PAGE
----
Recently, fifteen students from the Netherlands participated in the Detroit City Poetry Project presentation at the Detroit Museum of Contemporary Art (MOCAD); see →. Why does the Netherlands send its art, architecture, and students to study cities, towns, and neighborhoods—including Dutch ones—considered to pose intractable problems? One may surmise that the Dutch, who seem fully engaged with the creative-class-rescue hypothesis, are hoping that artists and architects will assist in urban research and melioration and further help them found a new consultative industry: a Dutch urban advisory corps (this last solution—urban consultation—was proposed to me as an answer to my question “Why?” by Salomon Frausto, Head of Architectural Broadcasting at the Berlage Institute in Rotterdam).] The university has set up a Detroit center, accessible only to Ann Arbor–based students with swipe cards. Back in Ann Arbor, about an hour’s drive from Detroit, artist Danielle Abrams teaches a course called “Why Does Everyone in Ann Arbor Want to Make Work in Detroit?” During the 2010 Open Engagement conference sponsored by the Art and Social Practice program at Portland State University in Oregon, Abrams’s students explained that they didn’t go to Detroit to “fix it” but rather “to get to know the community: its history, its people, and movements”: “The city will teach you what you need to know.”[footnote See →.] Abrams’s students did not produce art projects but rather “research and community engagement.”
A pair of young Australian artists received funding from an Australia Council residency in Chicago to do a month-long project in Gary, Indiana, an industrial satellite of Detroit and similarly in ruins. In conjunction with the neighborhood activist group Central District Organizing Project they planted a community garden and painted an all-but-abandoned house with an absentee owner. They also recorded local interviews for a planned film interspersing the interviews with clips from the 1980s Hollywood movie The Wiz.[footnote The Wiz is a version of The Wonderful Wizard of Oz (1900), journalist L. Frank Baum’s important putatively allegorical children’s book about rural farm-dwellers translocating to up-to-date metropolises and of a still-fascinating mid-century musical film The Wizard of Oz (1939), based on the Oz tales; this later version of 1978 has a largely African American cast and features Detroit-born Michael Jackson.]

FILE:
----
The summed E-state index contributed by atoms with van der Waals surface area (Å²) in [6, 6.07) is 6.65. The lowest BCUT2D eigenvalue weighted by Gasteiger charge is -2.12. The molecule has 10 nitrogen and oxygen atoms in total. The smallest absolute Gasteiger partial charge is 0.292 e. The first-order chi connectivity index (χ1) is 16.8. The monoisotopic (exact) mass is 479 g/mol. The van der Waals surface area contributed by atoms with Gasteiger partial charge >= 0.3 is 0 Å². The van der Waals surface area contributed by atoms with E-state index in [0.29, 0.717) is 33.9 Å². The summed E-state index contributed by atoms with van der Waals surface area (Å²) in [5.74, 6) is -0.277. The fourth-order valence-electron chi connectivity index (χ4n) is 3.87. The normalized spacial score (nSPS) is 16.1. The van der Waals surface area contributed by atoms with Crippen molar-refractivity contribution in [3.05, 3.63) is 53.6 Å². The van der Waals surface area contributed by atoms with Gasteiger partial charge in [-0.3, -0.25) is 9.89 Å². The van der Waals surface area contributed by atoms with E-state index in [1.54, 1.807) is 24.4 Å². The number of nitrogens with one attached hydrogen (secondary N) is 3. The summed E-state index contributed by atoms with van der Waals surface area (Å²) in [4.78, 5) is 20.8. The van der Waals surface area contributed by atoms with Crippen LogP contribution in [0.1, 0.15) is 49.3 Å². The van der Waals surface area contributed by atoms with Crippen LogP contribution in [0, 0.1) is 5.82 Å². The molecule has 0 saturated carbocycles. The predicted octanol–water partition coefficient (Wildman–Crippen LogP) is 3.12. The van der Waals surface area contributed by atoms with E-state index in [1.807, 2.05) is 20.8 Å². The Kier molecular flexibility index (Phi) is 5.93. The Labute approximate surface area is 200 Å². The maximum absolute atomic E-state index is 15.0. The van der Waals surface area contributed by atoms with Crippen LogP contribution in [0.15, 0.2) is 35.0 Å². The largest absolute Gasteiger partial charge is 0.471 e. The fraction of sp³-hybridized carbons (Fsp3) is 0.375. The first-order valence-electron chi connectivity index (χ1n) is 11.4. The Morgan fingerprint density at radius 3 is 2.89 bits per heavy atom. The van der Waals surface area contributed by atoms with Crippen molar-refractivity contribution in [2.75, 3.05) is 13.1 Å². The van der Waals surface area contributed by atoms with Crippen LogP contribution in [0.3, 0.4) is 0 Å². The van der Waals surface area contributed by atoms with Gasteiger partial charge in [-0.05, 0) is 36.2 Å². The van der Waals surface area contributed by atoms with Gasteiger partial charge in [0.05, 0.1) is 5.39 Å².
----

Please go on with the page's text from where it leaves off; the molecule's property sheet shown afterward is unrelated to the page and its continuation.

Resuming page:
The imperative toward a manifestation of social concern and respect, if not engagement, pervades most of the projects I have learned about. If some of this sounds like missionary social work in a third world city that is part of a first world nation—much like the Ninth Ward in post-Katrina New Orleans—other projects are, like the MoMA artist’s, framed in romantic, and sometimes futuristic terms (and what is futurism if not predicated on loss?). Let me invoke the motif of melancholy. Only through the act of mourning something as having been lost can the melancholic possess that which he or she may never have had; the contours of absence provide a kind of echo or relief of what is imagined lost, allowing it to be held. In this respect, most art-world projects centering on decaying places like Detroit are melancholic monuments to capital, in the sense of depicting both the devastation left in its absence but also the politics it provoked. Detroit was home not only to one of the great triumphs of capitalist manufacturing but also to one of the great compromises between capital and labor. To be upper middle class and melancholic about Detroit is to firmly fix one’s political responsibilities to a now absent past; mourning Detroit is a gesture that simultaneously evidences one’s social conscience and testifies to its absolute impotence. (Looking at Detroit also helpfully eases the vexed question of one’s effect on one’s own neighborhood in another city somewhere else.)